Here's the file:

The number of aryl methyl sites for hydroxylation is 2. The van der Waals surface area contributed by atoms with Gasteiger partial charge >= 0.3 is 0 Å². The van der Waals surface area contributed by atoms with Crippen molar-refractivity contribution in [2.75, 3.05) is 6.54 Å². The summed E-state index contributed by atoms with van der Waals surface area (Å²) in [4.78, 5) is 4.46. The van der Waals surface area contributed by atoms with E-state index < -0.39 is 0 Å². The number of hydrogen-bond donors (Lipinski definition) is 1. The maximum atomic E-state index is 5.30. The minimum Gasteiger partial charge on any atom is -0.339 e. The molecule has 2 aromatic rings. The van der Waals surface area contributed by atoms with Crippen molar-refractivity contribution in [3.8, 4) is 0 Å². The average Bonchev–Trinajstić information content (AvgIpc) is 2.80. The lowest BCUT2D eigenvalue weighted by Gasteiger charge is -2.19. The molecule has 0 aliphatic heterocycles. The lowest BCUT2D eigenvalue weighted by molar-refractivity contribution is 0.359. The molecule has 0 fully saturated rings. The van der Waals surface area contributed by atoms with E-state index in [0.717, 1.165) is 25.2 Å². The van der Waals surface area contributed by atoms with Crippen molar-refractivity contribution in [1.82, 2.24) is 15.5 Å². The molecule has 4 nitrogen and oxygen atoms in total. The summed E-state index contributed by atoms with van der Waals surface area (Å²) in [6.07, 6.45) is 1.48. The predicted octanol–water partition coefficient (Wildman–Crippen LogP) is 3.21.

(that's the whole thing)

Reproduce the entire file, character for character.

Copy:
The number of aryl methyl sites for hydroxylation is 2. The van der Waals surface area contributed by atoms with Gasteiger partial charge >= 0.3 is 0 Å². The van der Waals surface area contributed by atoms with Crippen molar-refractivity contribution in [2.75, 3.05) is 6.54 Å². The summed E-state index contributed by atoms with van der Waals surface area (Å²) in [4.78, 5) is 4.46. The van der Waals surface area contributed by atoms with E-state index < -0.39 is 0 Å². The number of hydrogen-bond donors (Lipinski definition) is 1. The maximum atomic E-state index is 5.30. The minimum Gasteiger partial charge on any atom is -0.339 e. The molecule has 2 aromatic rings. The van der Waals surface area contributed by atoms with Crippen molar-refractivity contribution in [3.8, 4) is 0 Å². The average Bonchev–Trinajstić information content (AvgIpc) is 2.80. The lowest BCUT2D eigenvalue weighted by Gasteiger charge is -2.19. The molecule has 0 aliphatic heterocycles. The lowest BCUT2D eigenvalue weighted by molar-refractivity contribution is 0.359. The molecule has 0 fully saturated rings. The van der Waals surface area contributed by atoms with E-state index in [0.717, 1.165) is 25.2 Å². The van der Waals surface area contributed by atoms with Crippen molar-refractivity contribution in [1.82, 2.24) is 15.5 Å². The molecule has 4 nitrogen and oxygen atoms in total. The summed E-state index contributed by atoms with van der Waals surface area (Å²) in [6.07, 6.45) is 1.48. The predicted octanol–water partition coefficient (Wildman–Crippen LogP) is 3.21.